Acme Novelty Library #17 (Acme Novelty Library)

rustyChris Ware, one of comics' modern masters, continues his winning streak with a new story starring Rusty Brown, the friendless young daydreamer.



64 pgs. FC; $16.95
(W / A: Chris Ware)


Chicago cartoonist Chris Ware began making waves in the comics industry in 1993, when venerable underground publisher Fantagraphics released the first issue of his semi-annual Acme Novelty Library series. Ware's detached, some might even say cold, style of graphic cartooning was perfectly suited to depicting the mundane adventures of his awkward, self-loathing cast of characters, and his continuing experiments with regards to form — ranging from color to the physical dimensions of individual Acme issues — remain peerless. By the time Ware's Jimmy Corrigan: The Smartest Kid on Earth strips were collected and published to unanimous acclaim as a single hardcover edition by Pantheon in 2000, he had proven himself to be one of the modern masters of comics.


The cover to Acme Novelty Library #17. Click thumbnail for a larger image.Ware chose to follow Jimmy in the pages of his ongoing comic book with another long form serialized graphic novel, Rusty Brown, a story which began in the sixteenth issue of Acme and deals with quite similar themes, ranging from preadolescent unpopularity to the search for meaning within an insular adult life. Ware has not yet offered to answer the question of Rusty's eventual length, but judging from its self-described "glacial" pace, it is a story the author will be occupied with for some time to come. Set against the backdrop of a snowy Nebraska winter in what appears to be the 1970s, it focuses on a number of key characters: there is the titular Rusty, a friendless boy of about 10 who daydreams of having superpowers; his quietly imposing father figure, a wishy-washy teacher at Rusty's private academy who wishes only for a life filled with personal meaning; the new kid in town Chalky White, a fellow nebbish boy about Rusty's age; and Rusty's teenaged sister Alice. Interestingly, Ware has also chosen to cast himself as an art teacher at Rusty's school, a playful deus ex machina who offers self-deprecating remarks and guidance of a sort to the students with whom he feels more at ease than his own co-workers.


Acme #16 leisurely introduced readers to "Rusty's" cast of characters and chronicled only the morning of Chalky and Alice's first day at their new school, and the seventeenth issue gently picks up right where the last one left off. Rusty is distraught over the fate of his beloved Supergirl action figure, which he chose to abandon when forced to switch desks, and is paralyzed by the fear of facing the taunts of his classmates. Ware's withdrawn sense of storytelling, all extreme close-ups and chilly long shots worthy of Kubrick, manages to convey a surprising amount of gravitas, attaching a significance to Rusty's fear of embarrassment that only a school-aged child could reasonably be expected to sympathize with. When Rusty's more popular classmates find out about his "doll" in the book's final pages, the little guy's shame is almost palpable. Even through adult eyes, it's a mortifying sequence to behold, and Ware deserves much credit for having so painstakingly orchestrated its impact. Similarly squeamish is a scene in which Alison, feeling overwhelmed by a bossy new school friend, escapes to the ladies' room with a bad case of the cramps. Ware's pared-down, elementary take on perspective makes the school bathroom seem cavernous and clinical, an effect which serves to amplify Alison's discomfort and isolation.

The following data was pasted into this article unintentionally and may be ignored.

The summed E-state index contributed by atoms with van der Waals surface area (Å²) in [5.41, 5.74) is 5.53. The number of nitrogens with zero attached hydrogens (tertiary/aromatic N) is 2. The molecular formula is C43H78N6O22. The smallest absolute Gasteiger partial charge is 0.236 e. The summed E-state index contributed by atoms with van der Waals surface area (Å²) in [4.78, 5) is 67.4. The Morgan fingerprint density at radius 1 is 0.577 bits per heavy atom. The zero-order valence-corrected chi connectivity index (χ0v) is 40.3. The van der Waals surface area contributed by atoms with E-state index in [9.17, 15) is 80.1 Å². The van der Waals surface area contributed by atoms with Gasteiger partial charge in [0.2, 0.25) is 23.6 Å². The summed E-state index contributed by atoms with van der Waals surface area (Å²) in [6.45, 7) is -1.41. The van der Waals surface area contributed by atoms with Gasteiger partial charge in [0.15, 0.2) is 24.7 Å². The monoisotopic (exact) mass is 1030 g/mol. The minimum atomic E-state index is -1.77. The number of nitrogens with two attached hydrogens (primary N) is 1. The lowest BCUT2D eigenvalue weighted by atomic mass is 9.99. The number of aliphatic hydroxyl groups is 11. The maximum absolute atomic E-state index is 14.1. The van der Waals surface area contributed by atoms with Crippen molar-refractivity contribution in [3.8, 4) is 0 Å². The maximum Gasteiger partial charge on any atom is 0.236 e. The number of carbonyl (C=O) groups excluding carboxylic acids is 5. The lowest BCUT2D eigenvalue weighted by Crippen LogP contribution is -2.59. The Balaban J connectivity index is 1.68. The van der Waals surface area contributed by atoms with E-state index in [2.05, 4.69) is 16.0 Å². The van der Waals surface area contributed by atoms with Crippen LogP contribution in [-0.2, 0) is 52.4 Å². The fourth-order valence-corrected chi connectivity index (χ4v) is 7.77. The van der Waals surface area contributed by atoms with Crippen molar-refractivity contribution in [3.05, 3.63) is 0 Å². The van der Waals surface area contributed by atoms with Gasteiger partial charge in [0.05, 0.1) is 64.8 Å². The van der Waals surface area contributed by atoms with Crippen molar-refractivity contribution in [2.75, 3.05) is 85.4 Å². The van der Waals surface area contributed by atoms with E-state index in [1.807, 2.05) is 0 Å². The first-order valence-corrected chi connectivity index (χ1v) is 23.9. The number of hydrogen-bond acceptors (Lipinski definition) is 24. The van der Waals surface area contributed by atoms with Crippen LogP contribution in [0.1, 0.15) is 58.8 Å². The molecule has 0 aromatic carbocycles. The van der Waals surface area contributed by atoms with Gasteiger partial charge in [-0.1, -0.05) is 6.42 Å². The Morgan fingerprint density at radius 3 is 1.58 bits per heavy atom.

The most potent scene in the book, however, involves lunch hour, during which little Chalky White is taken under the wing of his and Rusty's teacher. She leads Chalky to a table where a number of other boys are sitting and seems so resigned to the student body's status quo that she doesn't even appear to register that a sullen Rusty is sitting at a table by himself in the otherwise crowded lunchroom. A guilty look etches itself into Chalky's face as he watches other children pelt Rusty with straws and assorted refuse; in spite of his tormented existence, he clearly wants to befriend the boy with whom he has so much in common. I've regarded Ware as the Edward Hopper of comics for some time, and scenes like this one are a perfect illustration of his ability to depict loneliness and ennui in instantly recognizable and quite painful fashion.


Rusty Brown may be unfolding slowly, but by taking the time necessary to deconstruct his characters' insecurities, Ware is making absolutely sure that his story is anything but boring. Although only time will tell, I suspect he may have an even better and more deeply affecting story on his hands than Jimmy Corrigan. This is definitely one to watch. | Paul John Little


Ware plans to publish Acme twice in 2007; the eighteenth issue will offer a brief detour in the form of a collection of his Building Stories strips, while the nineteenth will catch up with Rusty Brown.

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